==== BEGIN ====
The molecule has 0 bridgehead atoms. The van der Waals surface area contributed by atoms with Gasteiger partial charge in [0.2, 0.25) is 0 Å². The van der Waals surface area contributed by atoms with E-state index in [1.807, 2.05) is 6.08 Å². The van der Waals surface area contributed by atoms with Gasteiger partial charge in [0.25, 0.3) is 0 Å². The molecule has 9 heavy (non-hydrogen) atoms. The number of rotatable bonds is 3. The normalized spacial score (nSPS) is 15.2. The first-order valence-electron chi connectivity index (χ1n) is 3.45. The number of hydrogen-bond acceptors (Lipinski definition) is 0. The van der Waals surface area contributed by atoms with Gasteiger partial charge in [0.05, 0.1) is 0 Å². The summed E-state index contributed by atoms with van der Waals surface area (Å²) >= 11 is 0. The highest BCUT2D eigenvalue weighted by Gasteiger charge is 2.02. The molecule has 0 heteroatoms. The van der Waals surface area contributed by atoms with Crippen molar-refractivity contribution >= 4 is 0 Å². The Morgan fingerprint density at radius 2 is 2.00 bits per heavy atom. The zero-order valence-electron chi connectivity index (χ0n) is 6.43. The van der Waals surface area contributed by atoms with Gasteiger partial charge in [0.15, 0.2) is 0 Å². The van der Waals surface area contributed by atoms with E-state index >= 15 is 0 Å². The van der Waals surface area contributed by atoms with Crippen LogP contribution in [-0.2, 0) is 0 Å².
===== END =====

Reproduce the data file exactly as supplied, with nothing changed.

The molecule has 0 bridgehead atoms. The van der Waals surface area contributed by atoms with Gasteiger partial charge in [0.2, 0.25) is 0 Å². The van der Waals surface area contributed by atoms with E-state index in [1.807, 2.05) is 6.08 Å². The van der Waals surface area contributed by atoms with Gasteiger partial charge in [0.25, 0.3) is 0 Å². The molecule has 9 heavy (non-hydrogen) atoms. The number of rotatable bonds is 3. The normalized spacial score (nSPS) is 15.2. The first-order valence-electron chi connectivity index (χ1n) is 3.45. The number of hydrogen-bond acceptors (Lipinski definition) is 0. The van der Waals surface area contributed by atoms with Gasteiger partial charge in [0.05, 0.1) is 0 Å². The summed E-state index contributed by atoms with van der Waals surface area (Å²) >= 11 is 0. The highest BCUT2D eigenvalue weighted by Gasteiger charge is 2.02. The molecule has 0 heteroatoms. The van der Waals surface area contributed by atoms with Crippen molar-refractivity contribution >= 4 is 0 Å². The Morgan fingerprint density at radius 2 is 2.00 bits per heavy atom. The zero-order valence-electron chi connectivity index (χ0n) is 6.43. The van der Waals surface area contributed by atoms with Gasteiger partial charge in [0.15, 0.2) is 0 Å². The van der Waals surface area contributed by atoms with E-state index >= 15 is 0 Å². The van der Waals surface area contributed by atoms with Crippen LogP contribution in [-0.2, 0) is 0 Å².